The arrangement of service clamp 10 just described provides for ease of assembly of the same about the main pipe 12 just as in a conventional hinge design but with even more flexibility. However, the saddle clamp 10 of the present invention does not have the disadvantages of the conventional hinge saddle clamp. The two saddle parts are pivoted about an axis when tightening the same on the main pipe 12. Two screws are used to evenly apply the clamping action of the saddle parts 14 and 16 onto the pipe, thus resulting in uniform loading by the clamp on the sealing ring. Because of the flexibility of movement of the hinge resulting from the elongated and wide slot 50, this permits the saddle parts 14 and 16 to be rotated up or down, rotated sideways or moved up or down as the hinge area can be lengthened. This flexibility facilitates the ease of assembly, but especially in starting the screw 58 in the threaded aperture or hole 54, and such flexibility is lacking in the conventional type of hinge service clamp. Another advantage of the present invention results from the screws 58 and 56 being respectively retained in their relative saddle parts 14 and 16 during assembly, and for that matter during shipping of the saddle clamp. This prevents loss of the bolts, either during shipping or assembly. The arrangement of the service clamp 10 of the present invention further provides for a clamp capable of use with main pipe varying slightly in diameter.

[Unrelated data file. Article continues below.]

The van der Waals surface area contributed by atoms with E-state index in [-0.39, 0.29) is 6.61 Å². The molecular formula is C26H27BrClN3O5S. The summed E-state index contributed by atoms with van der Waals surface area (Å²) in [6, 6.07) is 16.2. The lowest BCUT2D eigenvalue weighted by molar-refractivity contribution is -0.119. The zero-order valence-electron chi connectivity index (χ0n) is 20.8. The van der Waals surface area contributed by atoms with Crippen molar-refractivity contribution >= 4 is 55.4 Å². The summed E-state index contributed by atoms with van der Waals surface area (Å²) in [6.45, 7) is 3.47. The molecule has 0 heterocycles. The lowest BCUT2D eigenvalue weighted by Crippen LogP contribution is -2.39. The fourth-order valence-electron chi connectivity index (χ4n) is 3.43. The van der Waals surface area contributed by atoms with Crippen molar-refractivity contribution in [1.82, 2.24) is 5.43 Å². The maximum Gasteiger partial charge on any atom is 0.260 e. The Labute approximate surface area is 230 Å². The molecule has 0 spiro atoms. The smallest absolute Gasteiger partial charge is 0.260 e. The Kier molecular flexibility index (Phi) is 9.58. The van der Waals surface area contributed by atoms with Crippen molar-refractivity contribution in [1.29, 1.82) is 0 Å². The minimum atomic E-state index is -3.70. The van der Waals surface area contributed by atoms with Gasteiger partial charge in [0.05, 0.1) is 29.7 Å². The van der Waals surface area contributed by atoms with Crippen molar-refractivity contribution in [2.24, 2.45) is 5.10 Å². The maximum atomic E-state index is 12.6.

The terminology used throughout the specification is for the purpose of description and not limitation, the scope of the invention being defined in the claims.
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|US7921536||Mar 18, 2009||Apr 12, 2011||Victaulic Company||Method of pre-assembling pipe couplings and joining pipe elements|